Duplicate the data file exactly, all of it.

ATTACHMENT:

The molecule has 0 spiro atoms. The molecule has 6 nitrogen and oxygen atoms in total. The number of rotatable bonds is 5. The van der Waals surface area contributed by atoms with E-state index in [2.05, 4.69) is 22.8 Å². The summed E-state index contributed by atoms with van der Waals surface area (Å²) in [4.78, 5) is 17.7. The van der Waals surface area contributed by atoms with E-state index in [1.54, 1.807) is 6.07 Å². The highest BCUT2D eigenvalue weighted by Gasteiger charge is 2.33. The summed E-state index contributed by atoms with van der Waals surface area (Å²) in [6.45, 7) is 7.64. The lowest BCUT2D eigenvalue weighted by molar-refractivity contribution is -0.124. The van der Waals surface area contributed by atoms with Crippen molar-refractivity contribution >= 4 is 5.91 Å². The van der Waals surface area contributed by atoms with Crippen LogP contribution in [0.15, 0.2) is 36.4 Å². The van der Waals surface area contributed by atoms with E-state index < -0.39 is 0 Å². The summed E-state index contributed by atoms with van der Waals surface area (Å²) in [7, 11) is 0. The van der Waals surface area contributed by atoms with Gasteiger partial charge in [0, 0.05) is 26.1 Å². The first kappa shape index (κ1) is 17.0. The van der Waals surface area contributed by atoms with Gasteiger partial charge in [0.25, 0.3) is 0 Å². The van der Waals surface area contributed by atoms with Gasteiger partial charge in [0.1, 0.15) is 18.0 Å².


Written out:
The molecule has 0 spiro atoms. The molecule has 6 nitrogen and oxygen atoms in total. The number of rotatable bonds is 5. The van der Waals surface area contributed by atoms with E-state index in [2.05, 4.69) is 22.8 Å². The summed E-state index contributed by atoms with van der Waals surface area (Å²) in [4.78, 5) is 17.7. The van der Waals surface area contributed by atoms with E-state index in [1.54, 1.807) is 6.07 Å². The highest BCUT2D eigenvalue weighted by Gasteiger charge is 2.33. The summed E-state index contributed by atoms with van der Waals surface area (Å²) in [6.45, 7) is 7.64. The lowest BCUT2D eigenvalue weighted by molar-refractivity contribution is -0.124. The van der Waals surface area contributed by atoms with Crippen molar-refractivity contribution >= 4 is 5.91 Å². The van der Waals surface area contributed by atoms with Crippen LogP contribution in [0.15, 0.2) is 36.4 Å². The van der Waals surface area contributed by atoms with E-state index < -0.39 is 0 Å². The summed E-state index contributed by atoms with van der Waals surface area (Å²) in [7, 11) is 0. The van der Waals surface area contributed by atoms with Gasteiger partial charge in [0, 0.05) is 26.1 Å². The first kappa shape index (κ1) is 17.0. The van der Waals surface area contributed by atoms with Gasteiger partial charge in [0.25, 0.3) is 0 Å². The van der Waals surface area contributed by atoms with Gasteiger partial charge in [0.1, 0.15) is 18.0 Å².